Later on as we were rigging the pit they came trooping by and stopped to watch for a bit. Their medic noticed that one of us had some rather severe burns on his torso and doctored him up. He was able to climb back out with only minimal pain after that.

    cuerda

  124. 124
    Bill says:

    John- Nice car, price is high for mileage. About 10k would be right. The 3.0 engine will last virtually forever, but routine maintenance is crucial. I would not even consider the car unless it has service records back to new.

    Regular gas is fine unless you’re towing, then premium. Mileage will be slightly worse in town, about the same or slightly better highway.

    Wouldn’t worry much about electronics, not a weak spot in these cars.

    That is essentially my dream car. Good luck

  125. 125
    RAM says:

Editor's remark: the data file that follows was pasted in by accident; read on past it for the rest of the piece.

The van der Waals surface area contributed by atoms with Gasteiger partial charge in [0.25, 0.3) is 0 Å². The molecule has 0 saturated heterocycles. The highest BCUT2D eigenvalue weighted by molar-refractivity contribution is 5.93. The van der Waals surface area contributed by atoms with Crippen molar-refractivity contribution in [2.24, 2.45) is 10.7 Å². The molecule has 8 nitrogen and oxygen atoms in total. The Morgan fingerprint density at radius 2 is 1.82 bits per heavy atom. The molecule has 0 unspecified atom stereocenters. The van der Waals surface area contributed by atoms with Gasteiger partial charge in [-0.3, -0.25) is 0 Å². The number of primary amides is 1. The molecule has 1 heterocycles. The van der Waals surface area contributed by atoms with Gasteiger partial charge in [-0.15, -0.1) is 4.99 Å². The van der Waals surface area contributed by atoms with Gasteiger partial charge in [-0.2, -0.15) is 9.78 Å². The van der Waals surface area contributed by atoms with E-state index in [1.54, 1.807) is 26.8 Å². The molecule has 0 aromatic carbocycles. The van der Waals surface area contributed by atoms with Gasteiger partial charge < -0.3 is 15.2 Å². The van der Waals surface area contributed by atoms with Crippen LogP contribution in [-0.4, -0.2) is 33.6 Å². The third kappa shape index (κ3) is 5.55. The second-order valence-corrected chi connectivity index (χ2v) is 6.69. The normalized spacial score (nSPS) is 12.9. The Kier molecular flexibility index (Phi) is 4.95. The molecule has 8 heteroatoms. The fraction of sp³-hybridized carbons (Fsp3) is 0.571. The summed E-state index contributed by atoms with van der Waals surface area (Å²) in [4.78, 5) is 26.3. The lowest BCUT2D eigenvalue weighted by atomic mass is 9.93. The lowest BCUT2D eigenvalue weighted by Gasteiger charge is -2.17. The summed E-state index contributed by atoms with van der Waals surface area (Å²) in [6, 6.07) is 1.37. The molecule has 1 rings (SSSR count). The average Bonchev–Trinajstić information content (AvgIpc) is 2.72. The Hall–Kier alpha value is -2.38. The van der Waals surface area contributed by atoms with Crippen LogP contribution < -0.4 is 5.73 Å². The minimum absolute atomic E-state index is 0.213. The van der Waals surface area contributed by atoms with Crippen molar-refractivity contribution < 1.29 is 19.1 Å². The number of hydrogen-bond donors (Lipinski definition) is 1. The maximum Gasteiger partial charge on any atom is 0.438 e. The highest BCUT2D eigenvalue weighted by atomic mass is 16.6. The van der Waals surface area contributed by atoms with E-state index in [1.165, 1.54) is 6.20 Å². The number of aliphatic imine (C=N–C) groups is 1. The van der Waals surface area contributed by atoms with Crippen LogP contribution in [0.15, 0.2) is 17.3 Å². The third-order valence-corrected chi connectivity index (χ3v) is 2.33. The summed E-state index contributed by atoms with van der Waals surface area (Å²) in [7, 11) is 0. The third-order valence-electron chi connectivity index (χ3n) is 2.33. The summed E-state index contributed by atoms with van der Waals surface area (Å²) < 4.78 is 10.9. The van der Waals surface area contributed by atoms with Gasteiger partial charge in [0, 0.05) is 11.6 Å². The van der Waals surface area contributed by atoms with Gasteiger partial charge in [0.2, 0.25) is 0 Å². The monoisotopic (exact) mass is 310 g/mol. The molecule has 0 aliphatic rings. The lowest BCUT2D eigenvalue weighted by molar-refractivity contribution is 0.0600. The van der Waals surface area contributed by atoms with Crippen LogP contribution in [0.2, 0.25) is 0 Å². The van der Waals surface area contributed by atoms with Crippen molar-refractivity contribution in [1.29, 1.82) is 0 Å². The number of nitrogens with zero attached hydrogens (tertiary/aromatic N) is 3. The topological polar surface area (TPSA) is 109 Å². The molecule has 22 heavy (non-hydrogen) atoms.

We had an 07 Subaru Outback, and came to hate it. We’re small people, and the front seats were extremely cramped. We do a lot of summer trips from Illinois to northern Wisconsin and the tight front seats literally became a pain for us. And, I know this sounds dumb, but the front cupholders really sucked. They were awkwardly placed and extending the center armrest made them unusable. Gas mileage sucked. Finally, the backseat was cramped with little legroom. It was an uncomfortable vehicle to be in for any length of time, although the handling, especially in winter and in windy conditions, was outstanding.

    We replaced it with a ’10 Chevy Equinox, which we absolutely love–great sound system, loads of front and backseat room (we have an obese relative who weighs upwards of 350, and he had adequate legroom in the backseat–said he was actually comfortable), quiet cabin, and great gas mileage with the 4 cylinder engine. Two years ago we drove out to Maine and the Maritime Provinces and averaged 31 mpg for the roughly 4,000 mile trip. Since we’re both old farts now, we got the Equinox with every bell and whistle except one of those stupid DVD players.

  126. 126
    Jerzy Russian says:

    @Suzanne: I got my CR-V up to 34 miles per gallon on a long highway trip, using the cruise control a lot. That was impressive, considering I probably averaged 80 miles per hour for most of that trip. I have a 2013 model.

  127. 127
    Jager says: